Image-reward training: Timeline of a trial.
Figure 1—figure supplement 2
Example sketches of the state space by a representative subject.

Subjects sketched the state space at the end of the experiment, recalling how it had been structured before (a) and after (b) the position change. On average, subjects sketched much of the state spaces accurately (correct state transitions: first map M=0.65, SEM=0.06; second map M=0.56, SEM=0.06; chance = 0.14, p<0.001, Bootstrap test). (a,b) Sketches by a representative subject with 0.58 accuracy for the state space before (a) and after (b) the spatial change. Erroneous transitions are marked in red. (c,d) The actual state spaces the subject navigated before (c) and after (d) the position change.

Figure 1—figure supplement 3
Evidence of advance prospective planning in flexible subjects.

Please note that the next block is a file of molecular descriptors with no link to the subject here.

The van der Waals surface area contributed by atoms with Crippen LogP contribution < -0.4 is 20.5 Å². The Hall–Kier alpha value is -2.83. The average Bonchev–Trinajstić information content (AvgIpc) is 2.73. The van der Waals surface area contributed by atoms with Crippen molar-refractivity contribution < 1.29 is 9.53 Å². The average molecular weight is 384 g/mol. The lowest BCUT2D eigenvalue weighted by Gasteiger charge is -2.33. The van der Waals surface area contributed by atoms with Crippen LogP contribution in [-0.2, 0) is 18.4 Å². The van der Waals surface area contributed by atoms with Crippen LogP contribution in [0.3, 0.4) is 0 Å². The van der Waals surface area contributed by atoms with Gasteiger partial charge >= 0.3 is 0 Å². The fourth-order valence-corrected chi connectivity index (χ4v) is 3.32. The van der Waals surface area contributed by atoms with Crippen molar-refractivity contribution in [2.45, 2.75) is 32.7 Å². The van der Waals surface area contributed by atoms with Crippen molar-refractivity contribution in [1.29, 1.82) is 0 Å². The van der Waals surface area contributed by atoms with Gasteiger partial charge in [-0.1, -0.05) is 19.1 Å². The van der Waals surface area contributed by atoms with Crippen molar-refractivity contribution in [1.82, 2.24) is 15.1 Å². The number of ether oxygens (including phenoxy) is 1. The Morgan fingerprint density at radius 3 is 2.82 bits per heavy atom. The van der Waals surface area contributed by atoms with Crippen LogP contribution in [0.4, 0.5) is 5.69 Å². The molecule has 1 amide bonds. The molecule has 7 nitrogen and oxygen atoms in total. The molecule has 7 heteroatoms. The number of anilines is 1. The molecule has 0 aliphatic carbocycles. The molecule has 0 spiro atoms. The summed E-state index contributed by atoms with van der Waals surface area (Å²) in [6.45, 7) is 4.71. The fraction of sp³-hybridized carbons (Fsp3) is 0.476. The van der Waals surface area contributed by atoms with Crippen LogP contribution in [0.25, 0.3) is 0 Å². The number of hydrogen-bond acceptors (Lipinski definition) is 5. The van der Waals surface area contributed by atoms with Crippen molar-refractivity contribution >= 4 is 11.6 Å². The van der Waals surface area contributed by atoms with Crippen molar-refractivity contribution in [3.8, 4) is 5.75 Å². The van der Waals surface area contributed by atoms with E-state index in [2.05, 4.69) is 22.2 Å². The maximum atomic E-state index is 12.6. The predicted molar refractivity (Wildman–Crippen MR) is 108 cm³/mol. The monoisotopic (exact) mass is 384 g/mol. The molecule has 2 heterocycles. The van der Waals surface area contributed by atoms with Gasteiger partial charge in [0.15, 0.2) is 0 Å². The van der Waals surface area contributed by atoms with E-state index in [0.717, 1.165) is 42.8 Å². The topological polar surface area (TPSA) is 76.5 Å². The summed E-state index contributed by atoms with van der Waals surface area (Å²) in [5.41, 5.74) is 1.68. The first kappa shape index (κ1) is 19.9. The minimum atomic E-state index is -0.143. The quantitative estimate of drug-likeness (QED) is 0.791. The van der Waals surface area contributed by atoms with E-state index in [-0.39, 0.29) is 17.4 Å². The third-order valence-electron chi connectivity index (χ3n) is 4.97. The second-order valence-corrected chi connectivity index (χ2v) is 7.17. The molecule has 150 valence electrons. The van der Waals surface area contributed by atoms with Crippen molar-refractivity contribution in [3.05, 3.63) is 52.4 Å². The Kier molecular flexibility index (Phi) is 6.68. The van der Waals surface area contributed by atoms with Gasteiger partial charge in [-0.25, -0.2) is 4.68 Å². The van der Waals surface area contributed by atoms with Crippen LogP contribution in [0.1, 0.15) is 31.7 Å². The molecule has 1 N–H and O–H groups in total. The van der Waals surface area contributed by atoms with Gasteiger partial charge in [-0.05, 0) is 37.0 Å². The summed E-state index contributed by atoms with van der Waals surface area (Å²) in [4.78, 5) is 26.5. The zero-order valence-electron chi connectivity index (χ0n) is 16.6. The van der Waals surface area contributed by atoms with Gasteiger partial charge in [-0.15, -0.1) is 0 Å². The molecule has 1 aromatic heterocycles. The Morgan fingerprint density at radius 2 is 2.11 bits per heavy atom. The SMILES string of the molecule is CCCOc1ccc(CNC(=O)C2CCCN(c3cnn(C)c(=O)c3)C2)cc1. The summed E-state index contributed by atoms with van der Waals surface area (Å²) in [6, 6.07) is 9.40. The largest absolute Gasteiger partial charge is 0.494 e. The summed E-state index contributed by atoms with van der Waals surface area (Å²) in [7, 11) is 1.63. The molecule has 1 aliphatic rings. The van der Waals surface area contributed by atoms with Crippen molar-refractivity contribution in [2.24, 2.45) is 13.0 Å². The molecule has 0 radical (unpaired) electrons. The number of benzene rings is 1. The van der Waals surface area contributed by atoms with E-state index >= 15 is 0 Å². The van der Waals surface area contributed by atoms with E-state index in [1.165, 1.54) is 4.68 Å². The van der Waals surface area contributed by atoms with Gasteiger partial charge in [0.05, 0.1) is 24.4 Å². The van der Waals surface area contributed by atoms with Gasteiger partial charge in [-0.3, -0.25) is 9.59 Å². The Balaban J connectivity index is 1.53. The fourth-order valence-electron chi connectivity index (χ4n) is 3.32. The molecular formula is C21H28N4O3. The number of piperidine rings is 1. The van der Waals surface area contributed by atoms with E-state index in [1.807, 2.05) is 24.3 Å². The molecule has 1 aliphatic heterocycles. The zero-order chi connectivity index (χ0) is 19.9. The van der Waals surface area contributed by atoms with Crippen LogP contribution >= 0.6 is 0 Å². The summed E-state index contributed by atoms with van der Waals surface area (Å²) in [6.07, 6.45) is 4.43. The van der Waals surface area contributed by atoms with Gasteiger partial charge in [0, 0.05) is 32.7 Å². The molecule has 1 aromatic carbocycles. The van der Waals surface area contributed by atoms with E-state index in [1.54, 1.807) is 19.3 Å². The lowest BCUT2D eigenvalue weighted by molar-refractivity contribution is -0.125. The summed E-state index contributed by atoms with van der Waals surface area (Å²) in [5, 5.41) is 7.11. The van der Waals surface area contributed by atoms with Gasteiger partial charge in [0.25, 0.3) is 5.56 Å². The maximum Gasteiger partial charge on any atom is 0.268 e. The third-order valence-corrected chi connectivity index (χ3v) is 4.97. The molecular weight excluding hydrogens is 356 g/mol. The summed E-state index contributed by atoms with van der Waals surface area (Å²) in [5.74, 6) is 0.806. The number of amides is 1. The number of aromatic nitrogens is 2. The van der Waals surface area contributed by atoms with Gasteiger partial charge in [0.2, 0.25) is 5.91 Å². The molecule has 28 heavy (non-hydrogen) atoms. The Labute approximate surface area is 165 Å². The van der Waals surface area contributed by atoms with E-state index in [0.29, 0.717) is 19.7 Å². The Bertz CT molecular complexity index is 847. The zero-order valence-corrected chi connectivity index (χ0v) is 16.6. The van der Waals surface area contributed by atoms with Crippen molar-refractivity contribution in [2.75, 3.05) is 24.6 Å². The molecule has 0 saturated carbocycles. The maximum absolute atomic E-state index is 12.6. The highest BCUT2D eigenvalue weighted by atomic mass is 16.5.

n = 40 subjects. (a) Proportion of optimal choices in second moves for trials without feedback, as a function of individual index of flexibility (IF). In such trials, second moves were enacted without seeing the state they were made from. Measures are corrected using linear regression for accuracy of non-blind moves from the same phases of the experiment. (b) Validation of move decoder. The plot shows the decodability of chosen and unchosen moves from MEG data recorded during the main task. Decodability was computed as the probability assigned to the chosen move (right, left, up or down) by a 4-way classifier based on each timepoint’s spatial MEG pattern, minus the average probability assigned to the same moves at baseline (400 ms preceding trial onset). A separate decoder was trained for each subject on MEG data recorded outside of the main task, during the image-reward association training phases. (c,d) Decodability of second moves (the blue arrow in the bottom example cartoon) in 2-move trials during first move choice (c) and presentation of the first outcome (d), as a function of IF. For display purposes only, mean time series are shown separately for subjects with high (above median) and low (below median) IF. In all panels, dark gray bars indicate timepoints where the 95% Credible Interval excludes zero and Cohen’s d > 0.1 (Bayesian Gaussian Process analysis). Dashed lines: chance decodability level.